Today is National Grammar Day, a holiday that probably doesn’t sound very relaxing to a lot of Americans. It hasn’t earned us any time off work yet, and even with the spunky GrammarGirl blog as the driving force behind it, I don’t expect that we’ll see too many people celebrating in the streets.
Even though I’m a LinguaGeek, I understand why. Too often, grammar is taught as if it only consisted of punctuation and spelling rules when really, punctuation is an attempt to describe the grammar that is in your head. This grammar is a systematic set of “rules” that you learn when you are two, and nobody has to give you explicit instruction in order to teach you to talk. It’s only when we try to transfer this wonderfully rich system of speaking or signing to the written word that explicit instruction is needed. This is largely because the written word–while wonderful in its permanence–is lacking in a number of other ways (intonation, pauses, and body language, to name a few). Punctuation and spelling are attempts to differentiate ambiguities that wouldn’t be needed in spoken context, but when we don’t teach students about the underlying structures they’re designed to highlight, we’re doing them a disservice.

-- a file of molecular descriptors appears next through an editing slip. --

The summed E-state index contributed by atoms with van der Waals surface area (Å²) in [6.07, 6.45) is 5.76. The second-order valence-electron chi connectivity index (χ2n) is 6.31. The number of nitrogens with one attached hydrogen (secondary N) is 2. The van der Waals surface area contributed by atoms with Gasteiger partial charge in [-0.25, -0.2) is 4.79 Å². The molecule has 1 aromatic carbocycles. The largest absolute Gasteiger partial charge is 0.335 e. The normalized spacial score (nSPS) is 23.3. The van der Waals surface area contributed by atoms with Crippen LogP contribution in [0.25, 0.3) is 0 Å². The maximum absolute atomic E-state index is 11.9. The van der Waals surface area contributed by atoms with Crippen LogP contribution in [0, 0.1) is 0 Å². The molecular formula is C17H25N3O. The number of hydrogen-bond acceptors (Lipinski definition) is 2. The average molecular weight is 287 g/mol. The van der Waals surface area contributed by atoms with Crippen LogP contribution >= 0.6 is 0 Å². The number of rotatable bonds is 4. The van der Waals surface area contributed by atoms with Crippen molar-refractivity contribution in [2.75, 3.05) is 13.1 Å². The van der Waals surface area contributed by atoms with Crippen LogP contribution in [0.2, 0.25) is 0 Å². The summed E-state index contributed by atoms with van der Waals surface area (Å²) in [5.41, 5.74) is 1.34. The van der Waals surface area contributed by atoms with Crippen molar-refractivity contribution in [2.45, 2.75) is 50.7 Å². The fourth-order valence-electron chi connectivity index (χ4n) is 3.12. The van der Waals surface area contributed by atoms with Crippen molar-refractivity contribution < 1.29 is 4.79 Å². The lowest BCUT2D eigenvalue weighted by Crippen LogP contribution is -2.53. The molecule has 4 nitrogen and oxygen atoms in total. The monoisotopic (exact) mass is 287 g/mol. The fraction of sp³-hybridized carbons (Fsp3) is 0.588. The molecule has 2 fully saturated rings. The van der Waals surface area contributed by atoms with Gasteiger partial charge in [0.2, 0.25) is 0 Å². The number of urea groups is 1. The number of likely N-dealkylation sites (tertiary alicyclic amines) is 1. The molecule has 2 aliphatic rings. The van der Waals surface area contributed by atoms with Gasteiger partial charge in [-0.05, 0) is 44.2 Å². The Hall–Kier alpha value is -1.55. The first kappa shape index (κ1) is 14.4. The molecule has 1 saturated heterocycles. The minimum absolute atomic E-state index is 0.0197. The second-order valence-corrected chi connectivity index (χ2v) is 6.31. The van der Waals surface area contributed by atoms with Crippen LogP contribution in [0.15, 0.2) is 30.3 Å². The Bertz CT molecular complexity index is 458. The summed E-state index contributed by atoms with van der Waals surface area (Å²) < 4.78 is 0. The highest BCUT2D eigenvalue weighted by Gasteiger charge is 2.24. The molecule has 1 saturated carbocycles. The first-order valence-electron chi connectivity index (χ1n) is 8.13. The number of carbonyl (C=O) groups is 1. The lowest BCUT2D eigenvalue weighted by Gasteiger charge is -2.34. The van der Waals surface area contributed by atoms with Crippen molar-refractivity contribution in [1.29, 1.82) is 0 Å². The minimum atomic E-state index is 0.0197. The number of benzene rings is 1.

Worse yet, the primary motivation for students to learn about this very limited aspect of grammar is often presented to them as “You need to learn this so that so people don’t think you’re _______.” You can fill in the blank with your favorite insulting adjective (stupid/uneducated/trashy) or your favorite derogatory noun (an idiot/a loser/etc.).
This is no way to motivate students, and we wouldn’t allow for it in any other context. Science teachers don’t motivate students with, “You need to learn science so that people don’t think you’re stupid.” They motivate science lessons by explaining that having a greater understanding of the world makes you a stronger person, and that’s exactly what we should be doing as language teachers, too. Sure, you don’t need to know the difference between an intransitive verb and a transitive verb to talk, but that’s not really the point. I don’t need to know how the lungs work in order to breath, but I’m still glad they taught about it in biology class.
Language may not be entirely unique to humans, but no other species has a communication system quite like it. We use language to communicate ideas, but we also use it to communicate our identity. Language is as important to us as breathing. Therefore, we should know something about how it works.
Check out GrammarGirl’s webpages for more information about this holiday, and stay tuned for more “Language News” posts about it here, too.